This time zone calculator determines the time difference between several countries in the world and some dependent territories. You can read more on this subject below the form.
How does the time zone calculator work?
This time tool puts to use the information from a time zone map of the world to provide a quick world time converter for countries. Depending on the period and whether your chosen countries use the daylight savings system you will receive the current time in the country you want also taking into account the DST.
All the fields in the left column can be modified and that the right column is the area in which the results will appear once you make your choices and press calculate. The first two fields are the current date and time and you can change according to your needs. Below are two lines in which you need to choose the starting point for the international time conversion and the location for which you want to find the corresponding time. In each of the two lines you first need to choose the region in order to narrow your choice. You can choose from Africa, Asia, Australia, Caribbean, Central America, Europe, North America and South America. Once you decide for a region the second two selections will ask you to choose the countries you want to make the transformations for. Time zone conversions are based on the following formula: "time in zone A" − "UTC offset for zone A" = "time in zone B" − "UTC offset for zone B".
When do you need to use a time zone calculator?
Here are some of the situations you might find yourself in need to calculate the time difference between two countries:
- When you’re going on a vacation in a foreign place and want to know exactly the local time there.
- When you need to schedule more than one flight in the same day.
- When you need to call someone overseas.
- When making business phone calls or conferences abroad and you need to schedule them at an appropriate time for all the participants.
- Educational purposes, a quick way to retrieve a country in a specific time zone.
- Check how the daylight savings time system works in other places.
- The biggest the time difference is the harder will be for you to manage the calculations without knowing exactly the local time in the places you’re considering.
Coordinated Universal Time (UTC)
Greenwich Mean Time (GMT) was the first time standard adopted in 1847 and followed time using telescopes and was calibrated to the mean solar time at the Royal Observatory in Greenwich, UK.
Until 1972 all time zones were specified as an offset from GMT but then all official time services have broadcast time signals synchronized to UTC that represents the basis for the modern civil time and follows the International Atomic Time (TAI) with an exact offset of an integer number of seconds. Most countries now define their local standard time relative to UTC. Time offsets represent the amount of time added to or subtracted from UTC. Time Offsets from UTC are written in the ±[hh]:[mm] format.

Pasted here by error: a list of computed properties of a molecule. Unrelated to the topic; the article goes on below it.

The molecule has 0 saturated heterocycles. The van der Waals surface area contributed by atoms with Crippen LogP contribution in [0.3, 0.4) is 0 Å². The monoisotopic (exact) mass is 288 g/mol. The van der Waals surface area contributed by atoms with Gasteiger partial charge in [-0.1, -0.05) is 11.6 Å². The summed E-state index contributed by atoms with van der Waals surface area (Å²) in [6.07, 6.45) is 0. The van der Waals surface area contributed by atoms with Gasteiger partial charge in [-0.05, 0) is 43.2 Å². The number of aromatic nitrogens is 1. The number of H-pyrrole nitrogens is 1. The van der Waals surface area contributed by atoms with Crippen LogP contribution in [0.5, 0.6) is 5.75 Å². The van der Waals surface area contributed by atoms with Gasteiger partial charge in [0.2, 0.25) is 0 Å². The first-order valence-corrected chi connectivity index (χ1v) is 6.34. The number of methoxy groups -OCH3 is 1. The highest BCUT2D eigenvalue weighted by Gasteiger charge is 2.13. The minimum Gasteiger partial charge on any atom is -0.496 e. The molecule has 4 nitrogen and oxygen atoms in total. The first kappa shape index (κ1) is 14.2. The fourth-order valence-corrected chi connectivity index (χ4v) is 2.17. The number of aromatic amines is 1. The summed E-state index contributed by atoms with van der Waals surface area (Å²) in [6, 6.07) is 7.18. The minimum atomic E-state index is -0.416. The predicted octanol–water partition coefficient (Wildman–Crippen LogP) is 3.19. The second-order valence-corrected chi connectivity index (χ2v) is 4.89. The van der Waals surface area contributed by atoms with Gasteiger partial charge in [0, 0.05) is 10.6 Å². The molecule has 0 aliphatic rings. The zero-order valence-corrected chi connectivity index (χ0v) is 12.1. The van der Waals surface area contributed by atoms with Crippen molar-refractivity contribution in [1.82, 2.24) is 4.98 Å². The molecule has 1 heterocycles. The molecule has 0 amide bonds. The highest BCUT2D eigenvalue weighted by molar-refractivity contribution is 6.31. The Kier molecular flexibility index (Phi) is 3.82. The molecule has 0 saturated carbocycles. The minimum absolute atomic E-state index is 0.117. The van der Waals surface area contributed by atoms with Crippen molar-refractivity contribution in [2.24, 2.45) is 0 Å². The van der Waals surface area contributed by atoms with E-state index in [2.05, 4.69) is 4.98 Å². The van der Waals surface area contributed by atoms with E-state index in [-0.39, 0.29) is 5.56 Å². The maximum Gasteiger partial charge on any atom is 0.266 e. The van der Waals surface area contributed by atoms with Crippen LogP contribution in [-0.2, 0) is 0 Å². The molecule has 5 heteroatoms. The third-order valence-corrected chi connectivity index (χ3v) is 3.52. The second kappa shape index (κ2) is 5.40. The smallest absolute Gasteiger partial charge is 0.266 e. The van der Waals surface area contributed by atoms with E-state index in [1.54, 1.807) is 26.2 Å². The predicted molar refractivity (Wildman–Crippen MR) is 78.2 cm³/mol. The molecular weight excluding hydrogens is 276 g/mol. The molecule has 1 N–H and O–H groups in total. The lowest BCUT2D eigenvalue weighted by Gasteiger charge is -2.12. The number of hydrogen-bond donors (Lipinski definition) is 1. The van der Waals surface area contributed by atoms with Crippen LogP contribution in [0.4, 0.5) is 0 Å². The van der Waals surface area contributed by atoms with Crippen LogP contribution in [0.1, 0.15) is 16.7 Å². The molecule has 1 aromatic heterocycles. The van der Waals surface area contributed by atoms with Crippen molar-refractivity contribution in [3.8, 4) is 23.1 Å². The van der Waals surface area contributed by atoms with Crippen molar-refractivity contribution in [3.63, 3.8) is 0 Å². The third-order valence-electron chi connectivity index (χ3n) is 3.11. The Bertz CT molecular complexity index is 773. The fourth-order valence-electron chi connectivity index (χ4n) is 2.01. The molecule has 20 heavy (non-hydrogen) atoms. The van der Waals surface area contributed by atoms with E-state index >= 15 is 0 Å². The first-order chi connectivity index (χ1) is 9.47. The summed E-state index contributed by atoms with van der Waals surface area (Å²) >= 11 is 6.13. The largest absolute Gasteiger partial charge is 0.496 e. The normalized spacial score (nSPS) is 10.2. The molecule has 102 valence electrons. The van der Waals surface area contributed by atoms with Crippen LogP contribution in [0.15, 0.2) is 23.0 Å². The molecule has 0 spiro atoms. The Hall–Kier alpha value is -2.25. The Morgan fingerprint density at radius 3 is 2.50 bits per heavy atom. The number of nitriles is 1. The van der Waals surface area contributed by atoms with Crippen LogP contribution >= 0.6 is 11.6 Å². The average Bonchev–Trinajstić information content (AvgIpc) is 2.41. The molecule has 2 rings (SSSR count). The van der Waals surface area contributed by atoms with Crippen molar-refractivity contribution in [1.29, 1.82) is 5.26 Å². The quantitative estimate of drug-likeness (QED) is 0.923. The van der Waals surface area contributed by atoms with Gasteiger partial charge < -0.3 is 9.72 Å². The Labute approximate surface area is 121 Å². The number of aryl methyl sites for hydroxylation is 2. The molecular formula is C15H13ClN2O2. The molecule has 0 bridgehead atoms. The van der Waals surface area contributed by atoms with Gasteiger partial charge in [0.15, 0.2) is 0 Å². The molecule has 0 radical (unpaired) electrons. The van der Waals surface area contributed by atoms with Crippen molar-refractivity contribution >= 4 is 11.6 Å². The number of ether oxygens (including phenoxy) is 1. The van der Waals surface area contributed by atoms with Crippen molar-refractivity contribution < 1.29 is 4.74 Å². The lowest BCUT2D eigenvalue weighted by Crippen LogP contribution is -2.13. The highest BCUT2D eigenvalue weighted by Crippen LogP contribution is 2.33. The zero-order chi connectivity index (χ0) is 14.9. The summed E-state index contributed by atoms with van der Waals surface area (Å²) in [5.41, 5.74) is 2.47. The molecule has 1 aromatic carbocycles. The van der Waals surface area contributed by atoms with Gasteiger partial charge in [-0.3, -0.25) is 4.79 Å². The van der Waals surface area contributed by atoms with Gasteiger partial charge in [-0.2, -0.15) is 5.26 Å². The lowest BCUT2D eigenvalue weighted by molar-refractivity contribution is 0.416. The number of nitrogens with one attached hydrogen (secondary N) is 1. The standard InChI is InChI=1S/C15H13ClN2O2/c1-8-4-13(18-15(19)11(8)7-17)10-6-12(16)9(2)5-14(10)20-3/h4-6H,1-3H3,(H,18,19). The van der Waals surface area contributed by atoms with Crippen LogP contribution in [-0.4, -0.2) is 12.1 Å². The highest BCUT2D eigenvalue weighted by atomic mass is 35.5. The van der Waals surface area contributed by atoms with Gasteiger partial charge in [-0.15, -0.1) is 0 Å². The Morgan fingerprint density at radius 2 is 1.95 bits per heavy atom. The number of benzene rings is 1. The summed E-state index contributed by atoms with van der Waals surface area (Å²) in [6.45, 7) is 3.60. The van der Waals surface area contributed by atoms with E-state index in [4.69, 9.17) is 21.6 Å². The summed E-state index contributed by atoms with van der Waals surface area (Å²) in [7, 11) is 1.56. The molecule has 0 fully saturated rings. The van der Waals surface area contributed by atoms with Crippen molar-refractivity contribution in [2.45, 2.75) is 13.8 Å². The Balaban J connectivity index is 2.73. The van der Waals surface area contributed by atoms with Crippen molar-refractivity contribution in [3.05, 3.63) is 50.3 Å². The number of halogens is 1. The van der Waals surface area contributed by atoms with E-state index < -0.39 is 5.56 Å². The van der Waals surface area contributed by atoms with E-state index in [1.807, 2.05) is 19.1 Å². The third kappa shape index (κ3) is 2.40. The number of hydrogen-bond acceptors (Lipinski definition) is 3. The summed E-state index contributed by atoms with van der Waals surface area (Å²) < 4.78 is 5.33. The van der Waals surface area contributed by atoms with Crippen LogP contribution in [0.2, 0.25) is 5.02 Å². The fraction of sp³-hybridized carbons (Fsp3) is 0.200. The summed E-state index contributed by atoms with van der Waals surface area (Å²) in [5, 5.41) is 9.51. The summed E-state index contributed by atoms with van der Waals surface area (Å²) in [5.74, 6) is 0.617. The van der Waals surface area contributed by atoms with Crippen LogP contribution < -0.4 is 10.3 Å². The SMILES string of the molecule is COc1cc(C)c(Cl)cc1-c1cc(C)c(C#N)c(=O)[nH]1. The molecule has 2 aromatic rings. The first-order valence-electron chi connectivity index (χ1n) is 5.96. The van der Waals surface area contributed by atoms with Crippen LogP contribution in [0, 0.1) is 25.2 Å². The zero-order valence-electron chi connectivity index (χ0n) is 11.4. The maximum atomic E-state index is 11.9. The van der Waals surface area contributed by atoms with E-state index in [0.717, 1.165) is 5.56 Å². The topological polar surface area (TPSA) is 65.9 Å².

These can be defined as geographical regions of Earth than can be observed on a world time zone map. Most time zones are one hour apart and compute local time as an offset from UTC or GMT. Each boundary is established at 15° longitude lines from the preceding time zone. The reference point for UTC is the Greenwich Meridian (the Prime Meridian), which has a longitude of 0°. Local time is UTC plus the current time zone offset for the locations situated eastern to the meridian and UTC minus the current time zone offset for the locations situated westward.
Daylight Saving Time (DST)
DST represents the practice of advancing clocks one hour ahead during spring and then going back to the standard time in autumn. To know how the clocks go just remember “spring forward, fall back”.
This system is used in several countries in order to make a better use of sunlight during summer months, save energy and reduce the use of artificial light during evenings. Each country has established dates in which to make the switches for the following years. The practice of DST is more used in the northern and southern hemispheres than around equator since sunlight changes are minimal around equator. In the northern hemisphere clocks change and the daylight savings time starts between March-April and then ends somewhere between September-November. In the southern hemisphere DST starts between September-November and ends between March-April. The one hour shift occurs at 02:00 local time shifts to 03:00 local time in spring and from 03:00 to 02:00 in autumn.08 Jan, 2015